Gamepad for retro computers
If you are searching for an Atari compatible joystick for your classic computer you have plenty of options at your hands. If you on the other hand, are looking for a gamepad—you are pretty limited in your options.
Available or not, I really wanted a good gamepad to use with my Commodore 64.
Joysticks vs gamepads
One thing that I really can't get through my head is why joysticks continued to be the main game controller type for these computers for such a long time after NES and SEGA Master System entered the scene. A gamepad is in my opinion superior to a joystick in all aspects; they are more responsive, have better ergonomics and are cheaper to produce.
My finished NESsy gamepad next to the RetroLink!
My first thought was simply to get my hands on a new Sega Genesis controller. But I have learnt that they might do damage to the computer when connected to a Commodore 64.
I was however able to find another gamepad currently in producion—namely the Matt Boomerang, whereupon I ordered one. Sadly this gamepad is a complete piece of crap. It has a totally cheap, light and flimsy feeling to it. On mine two directions on the D-pad made a harsh type of sound when pressed while the other two where pretty silent and had a more tactile feel to them. The three buttons on the left all function as fire. One of them has a (bad) physical lock and all buttons are ridiculously tall. Don't buy this.
It was time to take the matter in my own hands. The idea was to buy an USB gamepad and make it Atari compatible.
I really like the NES controller. It does not have a ton of buttons, it feels nice and it is from roughly the same time period as the Commodore 64. I used it alot as a kid—this is the controller I want to modify.
As I don't want to trash any of my existing NES controllers and the fact that it is nice to have a new one, I started to look for brand new USB gamepads. I found one called RetroLink wich really looks and feels like the real thing. The plastic is a bit less blueish and more of a redish gray, wich I view as a good thing—it is going to blend in better with the rest of my Commodore 64 gear compared to an original NES controller.
The RetroLink NES controller.
Modifications to the case
Because the NES controller has four buttons besides the D-pad, three of them won't have any function by default. One thing that I find annoying playing games on the C64 is sideways control when the stick simultaneously must be used to perform jumps. The control becomes less accurate that way and my plan to remedy this is to give button B on the NES controller the same function as up on the D-pad. As the buttons Select and Start doesn't have any functions in this scenario, I want to get rid of them.
To remove the section around the unwanted Select and Start buttons, I used a small hand drill to make a perforarion around the section surrounding the buttons. It is easy to cut out the part with the perforation in place.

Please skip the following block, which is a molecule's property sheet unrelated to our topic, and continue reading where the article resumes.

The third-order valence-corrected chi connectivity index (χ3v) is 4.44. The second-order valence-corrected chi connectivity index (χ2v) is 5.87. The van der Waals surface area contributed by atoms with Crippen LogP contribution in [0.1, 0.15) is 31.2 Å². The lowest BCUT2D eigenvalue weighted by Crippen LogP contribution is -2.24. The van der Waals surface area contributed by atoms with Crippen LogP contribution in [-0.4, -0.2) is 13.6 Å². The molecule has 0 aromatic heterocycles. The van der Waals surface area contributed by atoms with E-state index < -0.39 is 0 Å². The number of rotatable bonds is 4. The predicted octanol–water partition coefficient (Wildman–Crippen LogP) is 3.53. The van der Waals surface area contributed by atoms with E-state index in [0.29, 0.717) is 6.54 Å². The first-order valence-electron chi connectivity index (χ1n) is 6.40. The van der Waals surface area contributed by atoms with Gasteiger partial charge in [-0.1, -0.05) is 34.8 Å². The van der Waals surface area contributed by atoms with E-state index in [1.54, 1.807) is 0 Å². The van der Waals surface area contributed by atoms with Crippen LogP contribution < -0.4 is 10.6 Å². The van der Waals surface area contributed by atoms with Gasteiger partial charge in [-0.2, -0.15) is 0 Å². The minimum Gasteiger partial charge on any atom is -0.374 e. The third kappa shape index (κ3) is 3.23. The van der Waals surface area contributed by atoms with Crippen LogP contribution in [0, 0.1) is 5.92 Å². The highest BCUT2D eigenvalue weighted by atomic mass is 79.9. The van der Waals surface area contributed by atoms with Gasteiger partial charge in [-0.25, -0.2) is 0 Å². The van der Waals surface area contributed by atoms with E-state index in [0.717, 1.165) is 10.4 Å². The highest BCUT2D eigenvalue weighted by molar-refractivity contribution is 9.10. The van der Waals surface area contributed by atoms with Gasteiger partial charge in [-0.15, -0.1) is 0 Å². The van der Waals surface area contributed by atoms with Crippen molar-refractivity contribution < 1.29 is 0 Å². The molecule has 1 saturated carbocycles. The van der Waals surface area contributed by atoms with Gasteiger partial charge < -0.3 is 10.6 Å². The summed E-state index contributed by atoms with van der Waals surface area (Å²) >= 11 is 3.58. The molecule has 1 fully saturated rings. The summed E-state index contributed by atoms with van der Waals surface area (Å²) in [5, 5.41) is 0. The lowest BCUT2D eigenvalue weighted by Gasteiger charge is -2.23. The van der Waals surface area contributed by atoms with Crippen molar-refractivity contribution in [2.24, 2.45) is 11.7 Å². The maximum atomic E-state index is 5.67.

Unwanted buttons section removed.
To fill the remaining hole in the controller case I used regular epoxy glue. I first taped a piece of acrylic with the side facing the controller slightly lubed with vaseline tightly to the front of the controller. The vaseline ensures that the epoxy does not bound to the acrylic. It is important that there is absolutely no space in between the acrylic and the front of the controller—and to ensure this I filed down the edges of the perforation.
Lubed acrylic plate temporarily attached with tape.
The last step in filling the hole is to mix some epoxy and applying it to the back side of the controllers front. I made the layer of epoxy approximately the same thickness as the plastic surrounding it. I let the epoxy cure for about 24 hours before sanding the edges to get a smooth surface.
Epoxy glue filling the hole in the case.
The epoxy has cured into a plastic surface.
Modifications to the electronics
The electronics in an Atari compatible joystick is dead simple, 5 V is provided by the port and each button has its own pin. All that has to be done is to connect switches between 5 V and the corresponding button pins.
I started by desoldering all components on the PCB—both surface mounted and through-hole. All that is going to be used is the switches, and they are part of the board itself. As you can se in the picture below, the components are still there because I forgot to take a photo of the board without the components :)
After desoldering, I cut traces on the board and started planning where to connect the wires. The yellow dots in the photo are places where I drilled small holes for the wires.
The hardest part is soldering the wires to the tiny traces. Fist off, the copper in the traces has to be exposed. I achieved this by very gentlty scraping of the lacquer and then brushing on some flux. I soldered the wires at a as low temperature as possible to prevent the tiny traces to come off the board. Whenever I completed one solder joint, I covered it in hot glue right away to prevent any unnessecary strain on it.
New front panel
By now the gamepad is fully functional, but it is not looking very nice. I want to add a contemporary, non-NES looking front panel.
I started off with scanning the original front panel and then measuring it so that I could scale it properly in Inkscape. After this step the rest of the design was simple; just draw the outlines in 50% opacy to get the correct dimensions for the new panel.
Front panel design in Inkscape.
Exactly how I went from the design to a finished front panel is a subject for a future post on my updated front panel process. Stay tuned for more on this.
I like how this project turned out—using the gamepad really feels like second nature and I like the looks aswell. This is the gamepad was looking for.
Finished Atari compatible gamepad.